4.0 fueled by 5G
The new cellular network standard 5G allows for wireless solutions for Industry 4.0, such as adaptive and scalable production structures. Sensors, actuators, and network components by Balluff are at work at the interface to progress.
The future speaks 5G. The expansion of the public grid is well underway, and industry is also increasingly relying on the many advantages of the fifth generation of cellular networks: high data rates and low latency times, plus precise localization even and especially with high device density in production. In addition, 5G supports a seamless handover: connections remain secure even if, for example, a transport robot moves from a factory hall to the outside area and thus changes cell towers. Another major advantage of 5G is the possibility for companies to build their own network. Dedicated frequencies in the 3.7-3.8 GHz range are available for this purpose. This means there is much less interference with other radio technologies, as would be the case with Wifi or Bluetooth.
Key technologies made by Balluff
Sensors plus wireless interfaces are the critical components of a 5G-based production site—they record and transmit all process-relevant data. This is why technology pioneer Balluff has already developed prototypes of the first 5G capable sensors and network components. The system replaces all network cables and thus forms the basis for modern production concepts and autonomous applications, such as mobile operating panels or autonomous logistics robots. The research was part of the project "Synergy Region Stuttgart," which was funded with around four million euros by the German Federal Ministry for Digital and Transport.
At the center of cellular IIoT concepts: wireless components made by Balluff
Balluff has already mastered the 5G connection of sensors for IIoT in practice—as shown here in the form of a compact demonstration system.
Experiencing the future in the present
Early October, a nomadic 5G cell station at the Balluff training center in Neuhausen made the technology graspable. Here, Balluff is testing and presenting a functioning model of a manufacturing plant. Color-coded products travel on conveyor belts, while various sensors record parameters such as size or color and transmit them to the process control system almost in real time. “The data is transmitted via tried-and-tested Industrial Ethernet standards such as Profinet. This makes it easy to integrate the components into existing systems," says Christoph Böckenhoff, Technology Field Driver Wireless Communication at Balluff.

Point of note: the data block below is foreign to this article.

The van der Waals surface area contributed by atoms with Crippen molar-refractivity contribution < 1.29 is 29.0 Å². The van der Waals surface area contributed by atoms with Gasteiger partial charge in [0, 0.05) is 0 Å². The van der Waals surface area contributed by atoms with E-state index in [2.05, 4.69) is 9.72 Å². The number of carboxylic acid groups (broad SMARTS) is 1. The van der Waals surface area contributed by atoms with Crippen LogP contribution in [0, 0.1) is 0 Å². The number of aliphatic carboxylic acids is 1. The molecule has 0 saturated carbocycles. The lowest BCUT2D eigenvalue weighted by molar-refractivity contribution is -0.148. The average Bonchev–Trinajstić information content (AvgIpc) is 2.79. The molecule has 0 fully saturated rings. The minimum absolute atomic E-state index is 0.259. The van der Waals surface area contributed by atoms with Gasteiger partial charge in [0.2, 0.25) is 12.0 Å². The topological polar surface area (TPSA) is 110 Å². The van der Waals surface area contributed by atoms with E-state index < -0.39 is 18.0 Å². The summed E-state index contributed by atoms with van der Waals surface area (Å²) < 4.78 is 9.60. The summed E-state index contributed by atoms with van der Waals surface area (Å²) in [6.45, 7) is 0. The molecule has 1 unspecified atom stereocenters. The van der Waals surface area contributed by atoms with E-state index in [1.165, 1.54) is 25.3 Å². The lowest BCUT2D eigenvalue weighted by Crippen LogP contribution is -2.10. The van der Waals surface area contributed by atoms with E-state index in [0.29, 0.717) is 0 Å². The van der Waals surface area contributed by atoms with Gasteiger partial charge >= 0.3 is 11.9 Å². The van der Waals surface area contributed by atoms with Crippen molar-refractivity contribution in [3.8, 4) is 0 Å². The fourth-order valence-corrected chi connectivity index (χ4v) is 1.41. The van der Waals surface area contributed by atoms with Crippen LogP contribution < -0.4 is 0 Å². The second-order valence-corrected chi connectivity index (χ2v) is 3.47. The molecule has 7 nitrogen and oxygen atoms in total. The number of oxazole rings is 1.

Christoph Böckenhoff, Technology Field Driver Wireless Communication, is inspecting one of the many sensors in the Balluff 5G demonstration system.
Open for standards
For industry, however, 5G is not only an innovative technology but also a new cost factor. Despite the advantages, established wireless technologies will therefore continue to hold their ground in the long term, all the while offering system-related strengths. With its product portfolio and expertise, Balluff supports many wireless technologies: innovative 5G, LTE, LoRa, RFID as well as IO-Link Wireless, which features high reliability, performance, and the topology already known from Standard IO-Link.This enables industrial customers to custom plan and build their way to the future. Dr. Roland Schaefer, Vice President Innovation at Balluff, reaffirms: "We are taking the Industrial Internet of Things (IIoT) a step further with our experience and expertise in sensor technology and automation. The future of manufacturing is based on fluid production, which combines the advantages of island and assembly line production: cost-effectiveness, flexibility and scalability."